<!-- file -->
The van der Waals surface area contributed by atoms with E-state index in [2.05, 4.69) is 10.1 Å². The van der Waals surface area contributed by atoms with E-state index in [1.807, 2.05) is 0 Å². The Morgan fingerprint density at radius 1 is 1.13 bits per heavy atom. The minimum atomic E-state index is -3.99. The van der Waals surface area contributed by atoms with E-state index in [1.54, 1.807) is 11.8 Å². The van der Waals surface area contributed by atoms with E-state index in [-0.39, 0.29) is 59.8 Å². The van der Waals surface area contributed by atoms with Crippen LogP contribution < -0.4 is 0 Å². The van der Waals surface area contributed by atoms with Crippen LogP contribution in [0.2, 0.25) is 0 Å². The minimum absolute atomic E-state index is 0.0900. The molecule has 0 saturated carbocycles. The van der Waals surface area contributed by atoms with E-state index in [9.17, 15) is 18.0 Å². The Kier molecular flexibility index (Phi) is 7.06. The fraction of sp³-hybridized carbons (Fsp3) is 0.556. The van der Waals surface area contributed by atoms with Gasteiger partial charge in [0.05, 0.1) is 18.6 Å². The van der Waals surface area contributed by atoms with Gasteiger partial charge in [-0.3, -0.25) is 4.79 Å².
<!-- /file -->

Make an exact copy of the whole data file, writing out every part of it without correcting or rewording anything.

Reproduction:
The van der Waals surface area contributed by atoms with E-state index in [2.05, 4.69) is 10.1 Å². The van der Waals surface area contributed by atoms with E-state index in [1.807, 2.05) is 0 Å². The Morgan fingerprint density at radius 1 is 1.13 bits per heavy atom. The minimum atomic E-state index is -3.99. The van der Waals surface area contributed by atoms with E-state index in [1.54, 1.807) is 11.8 Å². The van der Waals surface area contributed by atoms with E-state index in [-0.39, 0.29) is 59.8 Å². The van der Waals surface area contributed by atoms with Crippen LogP contribution < -0.4 is 0 Å². The van der Waals surface area contributed by atoms with Crippen LogP contribution in [0.2, 0.25) is 0 Å². The minimum absolute atomic E-state index is 0.0900. The molecule has 0 saturated carbocycles. The van der Waals surface area contributed by atoms with E-state index in [9.17, 15) is 18.0 Å². The Kier molecular flexibility index (Phi) is 7.06. The fraction of sp³-hybridized carbons (Fsp3) is 0.556. The van der Waals surface area contributed by atoms with Gasteiger partial charge in [0.05, 0.1) is 18.6 Å². The van der Waals surface area contributed by atoms with Gasteiger partial charge in [-0.3, -0.25) is 4.79 Å².